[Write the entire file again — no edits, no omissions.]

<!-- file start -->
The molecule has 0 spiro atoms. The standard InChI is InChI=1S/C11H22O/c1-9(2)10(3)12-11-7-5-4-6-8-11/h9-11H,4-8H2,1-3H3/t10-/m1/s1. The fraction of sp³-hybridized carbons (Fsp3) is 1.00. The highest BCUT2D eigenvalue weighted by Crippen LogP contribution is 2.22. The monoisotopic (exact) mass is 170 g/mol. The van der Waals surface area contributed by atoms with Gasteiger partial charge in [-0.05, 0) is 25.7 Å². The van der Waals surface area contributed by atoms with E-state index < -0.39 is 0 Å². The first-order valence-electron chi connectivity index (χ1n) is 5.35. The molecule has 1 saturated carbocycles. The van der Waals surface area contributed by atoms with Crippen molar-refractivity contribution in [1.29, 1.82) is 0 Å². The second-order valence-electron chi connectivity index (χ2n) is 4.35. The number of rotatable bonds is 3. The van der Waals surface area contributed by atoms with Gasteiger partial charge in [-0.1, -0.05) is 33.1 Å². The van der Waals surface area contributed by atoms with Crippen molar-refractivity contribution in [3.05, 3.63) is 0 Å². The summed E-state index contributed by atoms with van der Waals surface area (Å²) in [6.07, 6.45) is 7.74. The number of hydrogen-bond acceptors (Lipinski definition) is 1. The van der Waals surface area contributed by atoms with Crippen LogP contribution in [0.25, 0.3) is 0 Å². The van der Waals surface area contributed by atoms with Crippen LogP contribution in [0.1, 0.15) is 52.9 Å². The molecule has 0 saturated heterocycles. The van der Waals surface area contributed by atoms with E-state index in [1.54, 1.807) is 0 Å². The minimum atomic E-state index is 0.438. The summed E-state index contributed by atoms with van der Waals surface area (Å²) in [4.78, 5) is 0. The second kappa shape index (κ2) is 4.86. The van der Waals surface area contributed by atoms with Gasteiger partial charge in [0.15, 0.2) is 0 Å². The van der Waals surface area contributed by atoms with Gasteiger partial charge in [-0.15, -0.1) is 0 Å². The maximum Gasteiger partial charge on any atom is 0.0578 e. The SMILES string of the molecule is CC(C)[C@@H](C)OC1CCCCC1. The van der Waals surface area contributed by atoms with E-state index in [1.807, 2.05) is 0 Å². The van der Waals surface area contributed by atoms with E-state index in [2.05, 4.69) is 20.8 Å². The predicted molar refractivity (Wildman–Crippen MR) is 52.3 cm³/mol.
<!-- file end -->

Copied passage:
The molecule has 0 spiro atoms. The standard InChI is InChI=1S/C11H22O/c1-9(2)10(3)12-11-7-5-4-6-8-11/h9-11H,4-8H2,1-3H3/t10-/m1/s1. The fraction of sp³-hybridized carbons (Fsp3) is 1.00. The highest BCUT2D eigenvalue weighted by Crippen LogP contribution is 2.22. The monoisotopic (exact) mass is 170 g/mol. The van der Waals surface area contributed by atoms with Gasteiger partial charge in [-0.05, 0) is 25.7 Å². The van der Waals surface area contributed by atoms with E-state index < -0.39 is 0 Å². The first-order valence-electron chi connectivity index (χ1n) is 5.35. The molecule has 1 saturated carbocycles. The van der Waals surface area contributed by atoms with Crippen molar-refractivity contribution in [1.29, 1.82) is 0 Å². The second-order valence-electron chi connectivity index (χ2n) is 4.35. The number of rotatable bonds is 3. The van der Waals surface area contributed by atoms with Gasteiger partial charge in [-0.1, -0.05) is 33.1 Å². The van der Waals surface area contributed by atoms with Crippen molar-refractivity contribution in [3.05, 3.63) is 0 Å². The summed E-state index contributed by atoms with van der Waals surface area (Å²) in [6.07, 6.45) is 7.74. The number of hydrogen-bond acceptors (Lipinski definition) is 1. The van der Waals surface area contributed by atoms with Crippen LogP contribution in [0.25, 0.3) is 0 Å². The van der Waals surface area contributed by atoms with Crippen LogP contribution in [0.1, 0.15) is 52.9 Å². The molecule has 0 saturated heterocycles. The van der Waals surface area contributed by atoms with E-state index in [1.54, 1.807) is 0 Å². The minimum atomic E-state index is 0.438. The summed E-state index contributed by atoms with van der Waals surface area (Å²) in [4.78, 5) is 0. The second kappa shape index (κ2) is 4.86. The van der Waals surface area contributed by atoms with Gasteiger partial charge in [0.15, 0.2) is 0 Å². The van der Waals surface area contributed by atoms with Gasteiger partial charge in [-0.15, -0.1) is 0 Å². The maximum Gasteiger partial charge on any atom is 0.0578 e. The SMILES string of the molecule is CC(C)[C@@H](C)OC1CCCCC1. The van der Waals surface area contributed by atoms with E-state index in [1.807, 2.05) is 0 Å². The van der Waals surface area contributed by atoms with E-state index in [2.05, 4.69) is 20.8 Å². The predicted molar refractivity (Wildman–Crippen MR) is 52.3 cm³/mol.